Bluebird Lane Blog
Bluebird Lane Blog

Finding Your Lemonade

by Lori Albrough

One of my clients was filling me in on her ongoing training with her young Fjord gelding (she is doing an awesome job with him!) and she used a phrase that I really liked and wanted to share with you.

As she introduced her horse to new experiences, outings, and adventures, if things didn’t go quite the way she had envisioned they would, and consequently didn’t measure up to her expectations, she told me, “I had to find my lemonade”.

Her phrase refers to the old aphorism, “If life hands you lemons, make lemonade,” and what she meant was, “How can I find a way to translate (or view) this outcome in a more positive way?”

When her planned “positive first outing” with her horse turned into a challenge-a-minute for both horse and human, and not quite the young-horse-friendly first outing she had thought she was taking him on, she did not get down on her horse or herself, but instead found the lemonade in the situation:

He loaded and unloaded great. Although overwhelmed, he ended up really getting it together and doing all the obstacles. While he really didn’t like the tarp – he was trying to avoid it or jump it a bit – by the time we got done he’d walk across it and stand on it. He crossed the pedestal, and he didn’t care at all about the big huge inflatable horse soccer ball (which I dribbled on his back!) He also didn’t care about the “garbage pit” (a corner marked off by rails filled with empty plastic jugs and things that you walk the horse through), and he walked under the “fringe” (hanging noodles). He did all this at a strange place, with strange people and strange horses. And when we got home he just unloaded very quietly and was happy to be back with his “homies” in his paddock!

When she enumerated all that had gone well with their outing, she could see that despite the challenges a lot of positives had been achieved, and she could feel good about a situation that hadn’t felt the best at the time.

I think we’ve all been in the situation at one time or another of coming away feeling disappointed, or let-down, or not-cut-out-for-this, when things don’t go the way we envisioned in the training pen (or, life in general). Finding a different point of view, or translation, for the situation will be a life-changing practice if your default position in the past has typically been doubt, despair, or shame. By “default position,” I mean the first place your mind and thoughts go when a “mistake” has been made, when an expectation wasn’t met, when criticism was received, or when some situation sends you into a fall-back position of negativity.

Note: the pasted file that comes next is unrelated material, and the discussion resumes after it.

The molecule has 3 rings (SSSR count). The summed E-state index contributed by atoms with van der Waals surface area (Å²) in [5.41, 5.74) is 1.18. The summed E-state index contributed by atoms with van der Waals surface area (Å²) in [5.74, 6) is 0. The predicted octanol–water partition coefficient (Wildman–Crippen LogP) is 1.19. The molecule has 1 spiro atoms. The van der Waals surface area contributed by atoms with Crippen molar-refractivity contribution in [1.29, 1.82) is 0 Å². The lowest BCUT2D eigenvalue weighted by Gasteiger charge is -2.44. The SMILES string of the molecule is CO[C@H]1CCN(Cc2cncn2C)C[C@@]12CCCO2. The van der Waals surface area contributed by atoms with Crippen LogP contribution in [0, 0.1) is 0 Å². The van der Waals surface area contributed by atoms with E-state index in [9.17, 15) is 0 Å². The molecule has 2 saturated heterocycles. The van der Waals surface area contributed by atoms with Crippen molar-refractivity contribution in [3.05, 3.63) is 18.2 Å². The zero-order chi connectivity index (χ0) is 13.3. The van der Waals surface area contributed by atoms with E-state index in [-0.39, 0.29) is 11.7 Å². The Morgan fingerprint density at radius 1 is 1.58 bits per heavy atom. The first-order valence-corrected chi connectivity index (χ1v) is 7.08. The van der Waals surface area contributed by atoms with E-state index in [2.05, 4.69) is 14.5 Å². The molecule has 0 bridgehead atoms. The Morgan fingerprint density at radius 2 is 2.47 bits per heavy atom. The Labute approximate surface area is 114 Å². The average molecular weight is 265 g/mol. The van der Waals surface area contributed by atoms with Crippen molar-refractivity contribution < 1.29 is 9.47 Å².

In the process of re-translation, the trick is to not let your mind go into a negative reaction mode and start building a story along the lines of, “Oh Jeez. See? I’ve done it all wrong. What was I thinking that I even thought I could do this? This is God’s way of telling me I should just quit horses and take up crochet.” This line of thinking is going to leave you feeling powerless and helpless.

Instead, you want to learn to stand back and view the situation without the story, minus the drama. You want to see what is positive, and where the learning opportunities are. You learn to say “Huh. What do I need to learn here to break through? What is the lesson this challenge is trying to teach me?”

You know, it seems to me that the difference between happy people and unhappy people is in how they translate the events of their lives. It’s also the difference between successful people and unsuccessful people, although my definition of successful person is basically equivalent to happy person, so there’s really no need to differentiate. If there is one thing we can learn from the success-gurus however, it’s that there is great wisdom in the act of shifting how you translate your life situation. Stephen Covey once said, “How you handle the situation IS the situation.”

I like to take that one step further, and say, “How you translate the situation IS the situation.” Choosing to find the lemonade when things haven’t seemed to have gone your way is a very powerful way to live.


One Response to “Finding Your Lemonade”

  1. Suzanne Dicks wrote:

    Lori- I look forward to your newsletter every week. Even though my horse time has been limited the last year and a half due to knee problems, I am reading your articles for when I am able to get back in the saddle. I have a 7 year old fjord gelding-very personable and I think he’s ready to get under saddle again. We wi definitely be taking it easy to start! Keep your articles and inspiration coming!
    I really enjoy the pictures of your fjords and their stories too.
    Thank you and happy riding! Suzanne Dicks

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